Meditation For Thursday Morning: How Our Savior Was Crowned With Thorns + How Pilate Said To The People Ecce Homo + How Christ Bare The Cross Upon His Shoulders
THURSDAY IN THE MORNING
This day, (when thou hast made the sign of the Cross, and prepared thy self hereunto) thou hast to meditate, and consider: How our Savior was crowned with thorns: how Pilate said of him to the people, Ecce Homo. Behold the man; and how he bare the Cross upon his ſhoulders.
THE TEXT OF THE HOLY EVANGELISTS
When our Savior had been thus whipped and scourged, the soldiers of the president took him into the common hall, and there gathered about him the whole band. And they Thursday morning. they ſtripped him, and put upon a robe, a crown of thorns, and put it on his head, and a reed in his right hand. And they bowed their knees before him, and mocked him, saying: Hail o king of the Jews: and spit upon him, and took the reed, that he held in his hand, and smote him on the head therewith. Then Pilate went forth again, and said unto them: Behold I bring him forth to you, that ye may know, that I find no fault in him at all. Then came Jesus forth, wearing a crown of thorns, and a purple garment. And Pilate said to them: Behold the man. Then, when the high priests, and officers, save him, they cried saying: Crucify him, Crucify him: Pilate said unto them. Take ye him, and crucify him. For I find no fault in him. The Jews answered, and said: We have a law, and by our law he ought to die, because he made him self the son of God. Then when Pilate heard that word, he was the more afraid, and went again into the common hall, and said unto Jesus. Whence art thou? But Jesus gave him no answer. Then said Pilate unto him. Speakest thou not unto me knowest thou not, that I have power to crucify thee, and have power to looſe thee Jesus answered: Thou couldest have no power at all againſt me, except it were given thee from above: Therefore he that delivered me unto thee, hath the greater sin. From thence forth Pilate sought to loose him. But the Jews cried out, requiring to have him crucified, and their cries prevailed. And Pilate determined to accomplish their request. And he let looſe unto them him, that for an insurrection, and murder, was caſt into prison , whom they deſired, and delivered Jesus unto them, to doc with him , what they would.
And they took Jesus, and led him away, And he bare his Cross, and came into a place, that was called Calvary. And there followed him a great multitude of people, and of women, which bewailed, and lamented him. But Jesus turned back unto them, and ſaid: Daughters of Jerusalem weep not for me,but weep for your selves, and for your children. For behold, the days will come, when men shall say. Bleſſed are the barren, and the wombs that never bare, and the paps that never gave suck. Then shall they begin to say to the mountains: fall upon us: and to the hills: Cover us. For if they do these things to the green tree, what shall be done to the dry.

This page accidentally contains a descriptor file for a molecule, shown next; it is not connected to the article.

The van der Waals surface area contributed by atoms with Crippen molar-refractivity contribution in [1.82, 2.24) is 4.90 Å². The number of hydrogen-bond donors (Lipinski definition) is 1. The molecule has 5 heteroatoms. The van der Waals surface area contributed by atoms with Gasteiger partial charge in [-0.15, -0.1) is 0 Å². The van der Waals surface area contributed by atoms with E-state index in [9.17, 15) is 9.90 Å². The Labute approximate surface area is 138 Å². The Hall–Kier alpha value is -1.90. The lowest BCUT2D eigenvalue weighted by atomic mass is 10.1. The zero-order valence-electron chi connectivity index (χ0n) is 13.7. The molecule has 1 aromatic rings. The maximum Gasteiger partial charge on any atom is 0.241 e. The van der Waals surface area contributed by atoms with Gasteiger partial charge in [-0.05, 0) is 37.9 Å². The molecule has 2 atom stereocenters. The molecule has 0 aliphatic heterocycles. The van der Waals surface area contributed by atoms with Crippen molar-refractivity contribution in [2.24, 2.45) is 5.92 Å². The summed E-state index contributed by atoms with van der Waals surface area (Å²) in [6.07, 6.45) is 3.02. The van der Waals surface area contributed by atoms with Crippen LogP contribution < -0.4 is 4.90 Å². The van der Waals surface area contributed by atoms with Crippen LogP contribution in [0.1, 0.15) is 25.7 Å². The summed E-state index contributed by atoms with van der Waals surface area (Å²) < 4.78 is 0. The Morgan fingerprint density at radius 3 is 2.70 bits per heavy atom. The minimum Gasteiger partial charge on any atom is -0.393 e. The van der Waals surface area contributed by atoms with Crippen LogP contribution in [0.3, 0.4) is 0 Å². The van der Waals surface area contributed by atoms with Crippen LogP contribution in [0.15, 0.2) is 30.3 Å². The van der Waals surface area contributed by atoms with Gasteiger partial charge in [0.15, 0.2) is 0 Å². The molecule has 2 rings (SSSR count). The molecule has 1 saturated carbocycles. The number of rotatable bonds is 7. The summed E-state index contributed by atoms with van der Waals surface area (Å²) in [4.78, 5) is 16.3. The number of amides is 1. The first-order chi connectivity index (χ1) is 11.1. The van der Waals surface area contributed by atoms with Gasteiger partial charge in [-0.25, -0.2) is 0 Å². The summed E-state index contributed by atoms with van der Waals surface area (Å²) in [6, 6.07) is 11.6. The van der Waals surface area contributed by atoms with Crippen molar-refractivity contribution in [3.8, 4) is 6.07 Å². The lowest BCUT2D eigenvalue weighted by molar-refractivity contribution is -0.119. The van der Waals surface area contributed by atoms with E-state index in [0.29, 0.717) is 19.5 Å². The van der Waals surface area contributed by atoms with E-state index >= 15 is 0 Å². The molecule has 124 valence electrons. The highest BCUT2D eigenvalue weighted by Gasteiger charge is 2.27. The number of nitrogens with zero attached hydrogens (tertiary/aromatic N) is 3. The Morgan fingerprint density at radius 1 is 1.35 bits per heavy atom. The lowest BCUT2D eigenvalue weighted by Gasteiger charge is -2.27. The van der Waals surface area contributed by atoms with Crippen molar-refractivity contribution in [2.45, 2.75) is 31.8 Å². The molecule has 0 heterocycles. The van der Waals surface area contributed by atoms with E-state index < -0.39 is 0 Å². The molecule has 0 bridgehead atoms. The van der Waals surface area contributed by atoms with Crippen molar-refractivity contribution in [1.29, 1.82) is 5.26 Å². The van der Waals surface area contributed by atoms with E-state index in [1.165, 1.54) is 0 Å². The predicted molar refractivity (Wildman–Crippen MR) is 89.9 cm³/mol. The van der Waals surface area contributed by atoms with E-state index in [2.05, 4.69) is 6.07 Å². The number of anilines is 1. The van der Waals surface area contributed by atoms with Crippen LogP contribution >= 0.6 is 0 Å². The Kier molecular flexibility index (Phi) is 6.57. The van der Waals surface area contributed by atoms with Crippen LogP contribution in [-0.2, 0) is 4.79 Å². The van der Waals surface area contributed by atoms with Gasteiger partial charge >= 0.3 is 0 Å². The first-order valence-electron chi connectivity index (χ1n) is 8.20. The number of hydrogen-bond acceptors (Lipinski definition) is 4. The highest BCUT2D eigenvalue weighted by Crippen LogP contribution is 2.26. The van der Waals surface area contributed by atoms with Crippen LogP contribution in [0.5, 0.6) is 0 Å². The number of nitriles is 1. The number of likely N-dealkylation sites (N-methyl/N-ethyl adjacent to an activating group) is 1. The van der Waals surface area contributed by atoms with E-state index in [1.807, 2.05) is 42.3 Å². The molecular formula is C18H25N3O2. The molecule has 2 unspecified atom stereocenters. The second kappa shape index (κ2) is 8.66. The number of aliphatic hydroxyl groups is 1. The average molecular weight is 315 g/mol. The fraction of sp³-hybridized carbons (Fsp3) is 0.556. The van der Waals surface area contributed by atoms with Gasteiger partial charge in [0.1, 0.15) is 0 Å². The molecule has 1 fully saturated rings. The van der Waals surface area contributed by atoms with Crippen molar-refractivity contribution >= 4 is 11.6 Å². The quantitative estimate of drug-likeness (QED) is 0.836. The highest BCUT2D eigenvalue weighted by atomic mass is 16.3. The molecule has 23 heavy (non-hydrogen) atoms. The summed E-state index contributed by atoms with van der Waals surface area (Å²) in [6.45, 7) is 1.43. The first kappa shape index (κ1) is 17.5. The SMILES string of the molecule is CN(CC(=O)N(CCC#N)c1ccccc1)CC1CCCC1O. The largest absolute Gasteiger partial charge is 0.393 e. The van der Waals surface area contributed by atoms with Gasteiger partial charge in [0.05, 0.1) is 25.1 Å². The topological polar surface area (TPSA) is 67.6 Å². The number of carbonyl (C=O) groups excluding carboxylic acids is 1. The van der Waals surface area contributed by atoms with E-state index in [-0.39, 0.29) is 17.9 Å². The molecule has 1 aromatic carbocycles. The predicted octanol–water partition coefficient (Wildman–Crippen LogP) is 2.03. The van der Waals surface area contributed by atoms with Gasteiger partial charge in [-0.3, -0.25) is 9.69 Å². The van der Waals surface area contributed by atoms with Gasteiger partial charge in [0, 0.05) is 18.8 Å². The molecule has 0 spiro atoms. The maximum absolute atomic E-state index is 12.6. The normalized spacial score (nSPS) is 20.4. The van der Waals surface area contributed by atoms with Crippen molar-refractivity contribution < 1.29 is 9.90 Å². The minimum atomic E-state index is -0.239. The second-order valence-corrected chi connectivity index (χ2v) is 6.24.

M E-Thurſdaie morninge. 81. =mº - - MED IT ATIONS V P ON T H E S E P O Y N T E S O F T H E T E X T. O M E forthe O yee dawghters of Sion, and beholde kinge Sa- 6 lomon with the crowne, where- S § with his mother crowned him at - the daie of his eſpouſels , and vpon the daie of the ioyefulnes of his harte. O my ſowle, what doeſt thou? O my harte, what thinkeſt thou? O my tounge, how is it, that thou arte become domme: What harte is not broken? What hardnes is not mollified? What eies can abſteine from teares, and la- mentation, beholdinge ſuch a pittiefull and dolefull fight, as this is 2 O my moſt ſweete ſauiour, and redeemer, when I open myne cics, and doe beholde this dolorous Image, which is here ſet before me, how is it, that my harte doth not euen cleaue and rente in ſun- der, for verie anguiſhe and griefe: I ſee the moſt tender head of my Lorde, and ſauiour, pearced with crewell thornes, at whoſe pre- ſence the powers of heauen do tremble, and quake: I ſee his diuine face ſpitted vpon, and buffeted: I ſee the lighte of his goodſiebrigh- te forehead, obſcured : I ſee his cleare eies dimmed , or rather blinded with ſhowers of bloude: I ſee the ſtreames of bloude, tricklin- ge downe from his head: which faulle ouer --- L ij